The Unappreciated Service Of Locum Doctors

30 Apr 2018 By Views : 373

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It is apparent that the demand for locum has been increasing over the recent years.  Shortage of substantive manpower within the NHS is one of the key reasons for this aggressive growth of the locum industry.

There have been several propositions claiming that the working environment for the locum doctors is not pleasant on many occasions. “Why does the locum doctor get paid more than substantive for doing the same job” is one the most frequently challenging statement. 

Pay rate is just one factor that is obvious to most. There are many downsides to be a locum. Locum Hospital doctors have to sacrifice a lot of their convenience to survive in their profession. They often have to work away from their home and have to be flexible to travel. There are many locum doctors who re-locate for each of their placements leaving their family and friends away. The locums usually spend a lot of time traveling as long as 90 minutes each way every day. In addition, the disadvantages of locum work include missing continuity of care, no maternity benefit, no annual leave pay, no college recognition, no postgraduate education allowance, and limited professional camaraderie (Dr Richard Fieldhouse, National Association of Non-Principals).

“The Differences within the Career Path of Locums and Substantive”. 

The substantive doctors are on a training programme to promote their grade in the following year. i.e. ST2/CT2 doctor under a training programme will find themselves working as a registrar in the following year with the provided training whereas the locum doctors more likely to remain the same position.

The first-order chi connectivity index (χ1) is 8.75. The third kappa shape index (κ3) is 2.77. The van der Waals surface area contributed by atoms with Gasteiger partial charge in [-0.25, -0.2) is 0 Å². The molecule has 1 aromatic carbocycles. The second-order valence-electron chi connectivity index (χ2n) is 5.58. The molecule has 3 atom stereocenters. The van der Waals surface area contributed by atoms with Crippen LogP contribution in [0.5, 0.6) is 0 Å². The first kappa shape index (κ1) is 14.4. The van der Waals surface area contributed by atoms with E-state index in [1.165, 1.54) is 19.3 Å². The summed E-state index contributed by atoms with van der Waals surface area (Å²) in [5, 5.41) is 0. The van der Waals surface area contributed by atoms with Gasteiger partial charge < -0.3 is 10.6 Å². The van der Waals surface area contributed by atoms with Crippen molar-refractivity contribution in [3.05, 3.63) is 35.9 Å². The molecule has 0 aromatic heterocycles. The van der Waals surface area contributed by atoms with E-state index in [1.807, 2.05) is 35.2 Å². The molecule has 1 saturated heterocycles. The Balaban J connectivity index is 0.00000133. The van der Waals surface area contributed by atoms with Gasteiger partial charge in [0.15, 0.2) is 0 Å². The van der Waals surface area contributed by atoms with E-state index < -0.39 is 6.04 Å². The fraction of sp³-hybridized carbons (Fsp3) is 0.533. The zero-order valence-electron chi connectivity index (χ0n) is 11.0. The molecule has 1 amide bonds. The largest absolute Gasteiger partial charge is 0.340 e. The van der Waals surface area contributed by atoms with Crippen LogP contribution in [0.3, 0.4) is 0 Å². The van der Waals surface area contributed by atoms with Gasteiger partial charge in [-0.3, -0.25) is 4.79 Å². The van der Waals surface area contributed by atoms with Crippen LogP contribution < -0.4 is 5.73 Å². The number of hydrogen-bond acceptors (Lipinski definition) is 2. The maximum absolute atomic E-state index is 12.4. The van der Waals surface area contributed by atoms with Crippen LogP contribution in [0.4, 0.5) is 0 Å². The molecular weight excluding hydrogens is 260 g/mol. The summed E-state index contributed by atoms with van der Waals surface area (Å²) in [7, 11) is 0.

“Struggles the Locum has to Face”. 

Personnel departments have been known to cancel placements at the last-minute causing inconvenience and with no compensation. Locum doctors find it very difficult to get a good understanding of the duties and responsibilities for their confirmed placements. There are many occasions where the doctor finds themselves in a difficult position as the duties expected are beyond their calibre.  Dr Phillip Morgan stated in an article on the BMJ that “the incumbent staff often seem hostile. There was an attitude that as I was paid more I should do their work as well. But when I asked why they did not do the locum job, the silence was deafening. Furthermore, Dr Morgan states that locums are stigmatized as second-class doctors, seemingly having a lack of responsibility. A doctor at a calibre of having three years of teaching hospital experience as a registrar, Dr Morgan explains that he often finds himself being advised by junior staffs on how operations should be performed. “The irony is that locums often have more experience in different ways of managing conditions than incumbent doctors” – Dr Phillip Morgan. 

In conclusion, it is certain that the locums are great in demand. The work is varied giving doctors the opportunity to practice different aspects of specialties during their early stage of the career without a long-term commitment. Locums often state that the work is flexible and more importantly it is interesting. Medical staffing often finds these locum candidates as an asset.

Even though the locum are fully trained to practice at their grade, it is very important for them to constantly update themselves with up-to-date training to ensure their knowledge base

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